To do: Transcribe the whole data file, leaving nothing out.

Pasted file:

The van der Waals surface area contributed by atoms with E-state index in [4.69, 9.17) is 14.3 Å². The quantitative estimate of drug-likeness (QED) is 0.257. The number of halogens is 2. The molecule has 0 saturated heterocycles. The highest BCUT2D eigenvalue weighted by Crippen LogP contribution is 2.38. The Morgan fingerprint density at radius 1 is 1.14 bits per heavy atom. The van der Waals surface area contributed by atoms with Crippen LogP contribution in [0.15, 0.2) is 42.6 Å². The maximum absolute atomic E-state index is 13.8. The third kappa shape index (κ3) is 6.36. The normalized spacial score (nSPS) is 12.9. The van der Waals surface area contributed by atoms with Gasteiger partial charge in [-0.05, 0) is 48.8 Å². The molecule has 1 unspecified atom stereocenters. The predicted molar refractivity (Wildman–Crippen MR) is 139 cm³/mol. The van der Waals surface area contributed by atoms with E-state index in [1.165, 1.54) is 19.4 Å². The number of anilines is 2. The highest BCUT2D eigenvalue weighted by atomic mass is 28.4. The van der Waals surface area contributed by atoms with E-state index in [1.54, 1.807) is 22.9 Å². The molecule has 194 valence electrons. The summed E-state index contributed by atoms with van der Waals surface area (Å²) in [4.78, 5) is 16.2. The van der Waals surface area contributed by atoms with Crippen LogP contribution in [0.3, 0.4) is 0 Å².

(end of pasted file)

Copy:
The van der Waals surface area contributed by atoms with E-state index in [4.69, 9.17) is 14.3 Å². The quantitative estimate of drug-likeness (QED) is 0.257. The number of halogens is 2. The molecule has 0 saturated heterocycles. The highest BCUT2D eigenvalue weighted by Crippen LogP contribution is 2.38. The Morgan fingerprint density at radius 1 is 1.14 bits per heavy atom. The van der Waals surface area contributed by atoms with Crippen LogP contribution in [0.15, 0.2) is 42.6 Å². The maximum absolute atomic E-state index is 13.8. The third kappa shape index (κ3) is 6.36. The normalized spacial score (nSPS) is 12.9. The van der Waals surface area contributed by atoms with Gasteiger partial charge in [-0.05, 0) is 48.8 Å². The molecule has 1 unspecified atom stereocenters. The predicted molar refractivity (Wildman–Crippen MR) is 139 cm³/mol. The van der Waals surface area contributed by atoms with E-state index in [1.165, 1.54) is 19.4 Å². The number of anilines is 2. The highest BCUT2D eigenvalue weighted by atomic mass is 28.4. The van der Waals surface area contributed by atoms with E-state index in [1.54, 1.807) is 22.9 Å². The molecule has 194 valence electrons. The summed E-state index contributed by atoms with van der Waals surface area (Å²) in [4.78, 5) is 16.2. The van der Waals surface area contributed by atoms with Crippen LogP contribution in [0.3, 0.4) is 0 Å².